In Honolulu, a new law took effect in October regarding texting. But this time, the law is not aimed at drivers; it’s targeting pedestrians.
According to a recent article in the New York Times, police in Honolulu are now permitted to fine people up to $35 if they are texting or doing any activity that requires them to look at their smartphone or tablet while crossing the street. They hope these measures will reduce the number of pedestrian injuries and fatalities.
Why is texting so dangerous for pedestrians?
In 2016, pedestrian deaths rose five percent from 2015, bringing the total to 5,987. This is the highest number of pedestrian deaths in America since 1990.
It’s easy to see why not looking where you are walking is hazardous, especially when you are not paying attention to oncoming traffic. Some of the reasons texting and walking puts people in danger is that they:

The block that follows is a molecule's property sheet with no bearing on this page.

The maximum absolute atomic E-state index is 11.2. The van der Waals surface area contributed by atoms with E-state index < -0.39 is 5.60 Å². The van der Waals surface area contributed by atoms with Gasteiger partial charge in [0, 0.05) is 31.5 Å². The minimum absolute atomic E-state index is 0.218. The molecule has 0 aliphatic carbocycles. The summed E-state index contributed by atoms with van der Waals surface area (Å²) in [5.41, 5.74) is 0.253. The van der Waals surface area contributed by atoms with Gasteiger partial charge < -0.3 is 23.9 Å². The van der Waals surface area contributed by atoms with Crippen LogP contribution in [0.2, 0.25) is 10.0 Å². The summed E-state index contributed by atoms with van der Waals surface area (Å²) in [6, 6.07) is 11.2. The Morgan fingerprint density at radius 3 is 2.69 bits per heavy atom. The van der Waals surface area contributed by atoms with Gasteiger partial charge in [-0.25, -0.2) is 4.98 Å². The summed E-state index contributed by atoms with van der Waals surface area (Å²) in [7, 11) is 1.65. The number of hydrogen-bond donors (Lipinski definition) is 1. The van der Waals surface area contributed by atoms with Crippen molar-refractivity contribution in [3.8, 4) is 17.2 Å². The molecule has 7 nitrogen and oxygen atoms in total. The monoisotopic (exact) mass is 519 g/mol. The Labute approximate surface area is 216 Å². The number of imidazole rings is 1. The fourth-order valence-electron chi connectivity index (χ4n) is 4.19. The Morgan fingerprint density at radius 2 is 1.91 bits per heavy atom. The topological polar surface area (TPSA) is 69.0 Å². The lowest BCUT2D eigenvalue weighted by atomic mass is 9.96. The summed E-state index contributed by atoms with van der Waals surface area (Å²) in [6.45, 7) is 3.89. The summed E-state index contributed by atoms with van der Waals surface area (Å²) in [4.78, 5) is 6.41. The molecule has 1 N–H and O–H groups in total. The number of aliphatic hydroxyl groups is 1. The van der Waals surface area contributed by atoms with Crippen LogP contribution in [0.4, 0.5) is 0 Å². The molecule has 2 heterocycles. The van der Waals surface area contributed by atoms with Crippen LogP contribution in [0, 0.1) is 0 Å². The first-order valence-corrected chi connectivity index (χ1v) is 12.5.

- Are nearly four times as likely to fail to look both ways before crossing
- Are nearly four times as likely to engage in jaywalking
- Take nearly 20 percent more time to cross the street than other people, leaving them exposed to traffic for more time
And, of course, any accident in which a vehicle strikes a pedestrian has the potential to be catastrophic or fatal. A car does not have to be speeding to do serious damage to a person. Simply being knocked to the ground may result in a concussion or more severe brain injury, for example.
Not everyone agrees with these laws
There are other cities in the U.S. and Europe that are starting to consider similar laws. However, not everyone is on board with restricting smartphone use for pedestrians.
Former commissioner of the New York City Department of Transportation, Janette Sadik-Khan, claims laws such as these are not a solution. She says, “They have no basis in any research, are poorly conceived and distract from the road design and driver behavior issues that are responsible for most crashes.”
What do you think? Are pedestrians accountable for their behavior when crossing the street? Will laws like the one in Honolulu help to reduce these dangerous accidents? It is likely that this will be heavily debated before similar laws pass in other cities or states.